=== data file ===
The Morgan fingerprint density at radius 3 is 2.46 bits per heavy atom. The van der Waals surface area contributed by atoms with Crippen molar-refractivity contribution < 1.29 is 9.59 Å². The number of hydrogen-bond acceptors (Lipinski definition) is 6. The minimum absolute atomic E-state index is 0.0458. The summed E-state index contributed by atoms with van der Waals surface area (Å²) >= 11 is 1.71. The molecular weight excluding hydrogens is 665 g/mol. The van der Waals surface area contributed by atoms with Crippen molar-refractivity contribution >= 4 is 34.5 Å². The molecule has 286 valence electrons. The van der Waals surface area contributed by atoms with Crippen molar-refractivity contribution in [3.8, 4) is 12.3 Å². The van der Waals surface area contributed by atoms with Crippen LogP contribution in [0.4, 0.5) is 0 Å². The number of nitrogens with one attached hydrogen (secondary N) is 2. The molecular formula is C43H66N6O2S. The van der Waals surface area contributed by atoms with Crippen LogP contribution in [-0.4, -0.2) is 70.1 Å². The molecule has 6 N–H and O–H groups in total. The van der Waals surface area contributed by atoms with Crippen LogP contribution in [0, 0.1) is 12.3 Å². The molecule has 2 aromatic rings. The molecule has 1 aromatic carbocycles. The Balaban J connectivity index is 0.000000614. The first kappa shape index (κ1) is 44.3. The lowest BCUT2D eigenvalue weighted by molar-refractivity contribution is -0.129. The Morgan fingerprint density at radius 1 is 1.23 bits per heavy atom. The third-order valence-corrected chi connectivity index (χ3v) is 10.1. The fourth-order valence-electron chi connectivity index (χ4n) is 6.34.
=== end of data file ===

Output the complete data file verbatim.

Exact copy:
The Morgan fingerprint density at radius 3 is 2.46 bits per heavy atom. The van der Waals surface area contributed by atoms with Crippen molar-refractivity contribution < 1.29 is 9.59 Å². The number of hydrogen-bond acceptors (Lipinski definition) is 6. The minimum absolute atomic E-state index is 0.0458. The summed E-state index contributed by atoms with van der Waals surface area (Å²) >= 11 is 1.71. The molecular weight excluding hydrogens is 665 g/mol. The van der Waals surface area contributed by atoms with Crippen molar-refractivity contribution >= 4 is 34.5 Å². The molecule has 286 valence electrons. The van der Waals surface area contributed by atoms with Crippen molar-refractivity contribution in [3.8, 4) is 12.3 Å². The van der Waals surface area contributed by atoms with Crippen LogP contribution in [0.4, 0.5) is 0 Å². The number of nitrogens with one attached hydrogen (secondary N) is 2. The molecular formula is C43H66N6O2S. The van der Waals surface area contributed by atoms with Crippen LogP contribution in [-0.4, -0.2) is 70.1 Å². The molecule has 6 N–H and O–H groups in total. The van der Waals surface area contributed by atoms with Crippen LogP contribution in [0, 0.1) is 12.3 Å². The molecule has 2 aromatic rings. The molecule has 1 aromatic carbocycles. The Balaban J connectivity index is 0.000000614. The first kappa shape index (κ1) is 44.3. The lowest BCUT2D eigenvalue weighted by molar-refractivity contribution is -0.129. The Morgan fingerprint density at radius 1 is 1.23 bits per heavy atom. The third-order valence-corrected chi connectivity index (χ3v) is 10.1. The fourth-order valence-electron chi connectivity index (χ4n) is 6.34.